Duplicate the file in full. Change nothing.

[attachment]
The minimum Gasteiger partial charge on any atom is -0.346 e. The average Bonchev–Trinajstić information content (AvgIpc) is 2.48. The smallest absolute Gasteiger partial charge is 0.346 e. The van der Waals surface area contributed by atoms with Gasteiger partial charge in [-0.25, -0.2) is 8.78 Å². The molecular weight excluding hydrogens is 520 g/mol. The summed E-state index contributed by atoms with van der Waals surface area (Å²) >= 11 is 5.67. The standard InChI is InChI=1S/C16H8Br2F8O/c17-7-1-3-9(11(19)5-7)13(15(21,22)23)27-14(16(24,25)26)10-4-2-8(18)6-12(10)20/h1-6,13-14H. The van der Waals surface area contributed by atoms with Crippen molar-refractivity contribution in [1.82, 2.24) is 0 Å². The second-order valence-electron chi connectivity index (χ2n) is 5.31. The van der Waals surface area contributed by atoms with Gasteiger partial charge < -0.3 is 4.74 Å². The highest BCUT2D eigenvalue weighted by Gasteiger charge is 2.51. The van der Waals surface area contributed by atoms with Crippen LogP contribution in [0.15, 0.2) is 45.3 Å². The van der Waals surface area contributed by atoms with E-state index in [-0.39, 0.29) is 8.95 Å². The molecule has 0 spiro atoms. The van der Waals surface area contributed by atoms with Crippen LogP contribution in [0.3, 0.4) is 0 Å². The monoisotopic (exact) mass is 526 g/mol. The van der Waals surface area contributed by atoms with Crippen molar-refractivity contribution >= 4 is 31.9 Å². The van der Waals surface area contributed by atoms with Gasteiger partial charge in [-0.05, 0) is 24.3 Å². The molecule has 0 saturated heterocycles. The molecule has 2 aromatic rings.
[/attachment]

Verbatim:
The minimum Gasteiger partial charge on any atom is -0.346 e. The average Bonchev–Trinajstić information content (AvgIpc) is 2.48. The smallest absolute Gasteiger partial charge is 0.346 e. The van der Waals surface area contributed by atoms with Gasteiger partial charge in [-0.25, -0.2) is 8.78 Å². The molecular weight excluding hydrogens is 520 g/mol. The summed E-state index contributed by atoms with van der Waals surface area (Å²) >= 11 is 5.67. The standard InChI is InChI=1S/C16H8Br2F8O/c17-7-1-3-9(11(19)5-7)13(15(21,22)23)27-14(16(24,25)26)10-4-2-8(18)6-12(10)20/h1-6,13-14H. The van der Waals surface area contributed by atoms with Crippen molar-refractivity contribution in [1.82, 2.24) is 0 Å². The second-order valence-electron chi connectivity index (χ2n) is 5.31. The van der Waals surface area contributed by atoms with Gasteiger partial charge < -0.3 is 4.74 Å². The highest BCUT2D eigenvalue weighted by Gasteiger charge is 2.51. The van der Waals surface area contributed by atoms with Crippen LogP contribution in [0.15, 0.2) is 45.3 Å². The van der Waals surface area contributed by atoms with E-state index in [-0.39, 0.29) is 8.95 Å². The molecule has 0 spiro atoms. The van der Waals surface area contributed by atoms with Crippen LogP contribution in [0.3, 0.4) is 0 Å². The monoisotopic (exact) mass is 526 g/mol. The van der Waals surface area contributed by atoms with Crippen molar-refractivity contribution >= 4 is 31.9 Å². The van der Waals surface area contributed by atoms with Gasteiger partial charge in [-0.05, 0) is 24.3 Å². The molecule has 0 saturated heterocycles. The molecule has 2 aromatic rings.